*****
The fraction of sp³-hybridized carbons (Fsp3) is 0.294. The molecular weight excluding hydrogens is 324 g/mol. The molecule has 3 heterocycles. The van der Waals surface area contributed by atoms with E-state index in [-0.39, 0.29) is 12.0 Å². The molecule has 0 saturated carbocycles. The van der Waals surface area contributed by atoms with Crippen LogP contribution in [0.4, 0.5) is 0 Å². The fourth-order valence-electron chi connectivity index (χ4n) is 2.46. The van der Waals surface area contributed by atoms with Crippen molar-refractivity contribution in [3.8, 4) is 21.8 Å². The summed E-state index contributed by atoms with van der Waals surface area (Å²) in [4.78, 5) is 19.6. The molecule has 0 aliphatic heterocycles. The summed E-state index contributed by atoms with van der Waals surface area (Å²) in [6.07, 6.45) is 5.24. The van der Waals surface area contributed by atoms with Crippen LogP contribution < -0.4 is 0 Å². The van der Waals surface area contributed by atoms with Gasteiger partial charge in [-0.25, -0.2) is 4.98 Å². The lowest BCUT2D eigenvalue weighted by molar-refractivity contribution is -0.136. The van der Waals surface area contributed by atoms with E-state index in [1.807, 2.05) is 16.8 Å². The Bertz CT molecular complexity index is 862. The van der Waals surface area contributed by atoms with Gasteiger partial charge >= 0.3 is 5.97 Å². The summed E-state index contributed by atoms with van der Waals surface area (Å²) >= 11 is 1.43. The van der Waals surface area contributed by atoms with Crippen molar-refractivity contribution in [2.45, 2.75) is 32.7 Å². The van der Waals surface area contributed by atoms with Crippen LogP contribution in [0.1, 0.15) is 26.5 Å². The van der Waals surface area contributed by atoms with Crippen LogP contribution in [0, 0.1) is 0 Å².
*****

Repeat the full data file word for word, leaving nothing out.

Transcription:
The fraction of sp³-hybridized carbons (Fsp3) is 0.294. The molecular weight excluding hydrogens is 324 g/mol. The molecule has 3 heterocycles. The van der Waals surface area contributed by atoms with E-state index in [-0.39, 0.29) is 12.0 Å². The molecule has 0 saturated carbocycles. The van der Waals surface area contributed by atoms with Crippen LogP contribution in [0.4, 0.5) is 0 Å². The fourth-order valence-electron chi connectivity index (χ4n) is 2.46. The van der Waals surface area contributed by atoms with Crippen molar-refractivity contribution in [3.8, 4) is 21.8 Å². The summed E-state index contributed by atoms with van der Waals surface area (Å²) in [4.78, 5) is 19.6. The molecule has 0 aliphatic heterocycles. The summed E-state index contributed by atoms with van der Waals surface area (Å²) in [6.07, 6.45) is 5.24. The van der Waals surface area contributed by atoms with Crippen LogP contribution < -0.4 is 0 Å². The van der Waals surface area contributed by atoms with Gasteiger partial charge in [-0.25, -0.2) is 4.98 Å². The lowest BCUT2D eigenvalue weighted by molar-refractivity contribution is -0.136. The van der Waals surface area contributed by atoms with E-state index in [1.807, 2.05) is 16.8 Å². The Bertz CT molecular complexity index is 862. The van der Waals surface area contributed by atoms with Gasteiger partial charge >= 0.3 is 5.97 Å². The summed E-state index contributed by atoms with van der Waals surface area (Å²) >= 11 is 1.43. The van der Waals surface area contributed by atoms with Crippen molar-refractivity contribution in [2.45, 2.75) is 32.7 Å². The van der Waals surface area contributed by atoms with Crippen LogP contribution in [0.1, 0.15) is 26.5 Å². The van der Waals surface area contributed by atoms with Crippen LogP contribution in [0, 0.1) is 0 Å².